permission for the Catalina installation tree. Also, the build_utilities 
       script has been modified to prompt whether the utilities binaries should 
       also be copied to Catalina's bin directory, or simply left in the current
       directory. Copying the utilities to Catalina's bin directory is convenient
       since payload looks for them there if it does not find them in the current
       directory, but it requires write permission to the Catalina installation
       tree. If you do not have this permission, you can now copy the utilities 
       folder to your own user directory, build the utilities there, then copy 
       the binaries to each directory from which programs will be loaded - which 
       may actually be a better solution if you have multiple Propeller platforms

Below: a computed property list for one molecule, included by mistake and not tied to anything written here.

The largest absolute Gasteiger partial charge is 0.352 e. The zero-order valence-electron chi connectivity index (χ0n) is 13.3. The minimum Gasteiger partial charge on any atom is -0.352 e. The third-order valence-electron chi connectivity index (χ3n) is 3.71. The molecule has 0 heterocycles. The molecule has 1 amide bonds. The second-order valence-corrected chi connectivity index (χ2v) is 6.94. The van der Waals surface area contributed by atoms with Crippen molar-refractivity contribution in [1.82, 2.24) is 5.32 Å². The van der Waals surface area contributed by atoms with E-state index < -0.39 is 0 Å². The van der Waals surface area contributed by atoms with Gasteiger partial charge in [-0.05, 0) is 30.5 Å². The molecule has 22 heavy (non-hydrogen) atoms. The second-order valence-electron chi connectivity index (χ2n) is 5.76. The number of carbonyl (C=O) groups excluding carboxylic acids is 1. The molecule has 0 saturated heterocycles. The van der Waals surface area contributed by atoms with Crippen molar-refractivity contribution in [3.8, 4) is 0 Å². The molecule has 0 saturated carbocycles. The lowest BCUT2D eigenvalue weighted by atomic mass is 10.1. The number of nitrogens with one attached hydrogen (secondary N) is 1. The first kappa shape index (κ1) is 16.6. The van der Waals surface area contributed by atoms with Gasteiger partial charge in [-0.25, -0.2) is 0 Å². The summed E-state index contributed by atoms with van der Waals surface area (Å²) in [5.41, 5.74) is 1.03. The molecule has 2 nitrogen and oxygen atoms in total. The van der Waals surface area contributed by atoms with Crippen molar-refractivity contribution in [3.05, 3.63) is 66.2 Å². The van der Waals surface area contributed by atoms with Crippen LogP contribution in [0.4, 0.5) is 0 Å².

or configurations which need different versions of the utilities. Note 
       that the utilities are required only for Propeller 1 platforms - there 
       are currently none needed for any of the supported Propeller 2 platforms.
    9. The build_all script in the utilities folder has been removed (it was
       deprecated quite a few releases ago). Use the build_utilities script
       instead. The main difference is that build_all used to build binaries 
       for all CPUs of multi-CPU platforms (such as the TRIBLADEPROP) whereas 
       the build_utilities script has to be re-run for each CPU.
    Other Changes
    1. Implemented a workaround for an OpenSpin/Spinnaker bug that meant compiling
       Spin programs with too many short symbol names could fail unexpectedly. The
       current workaround is to simply use longer symbol names. Affected only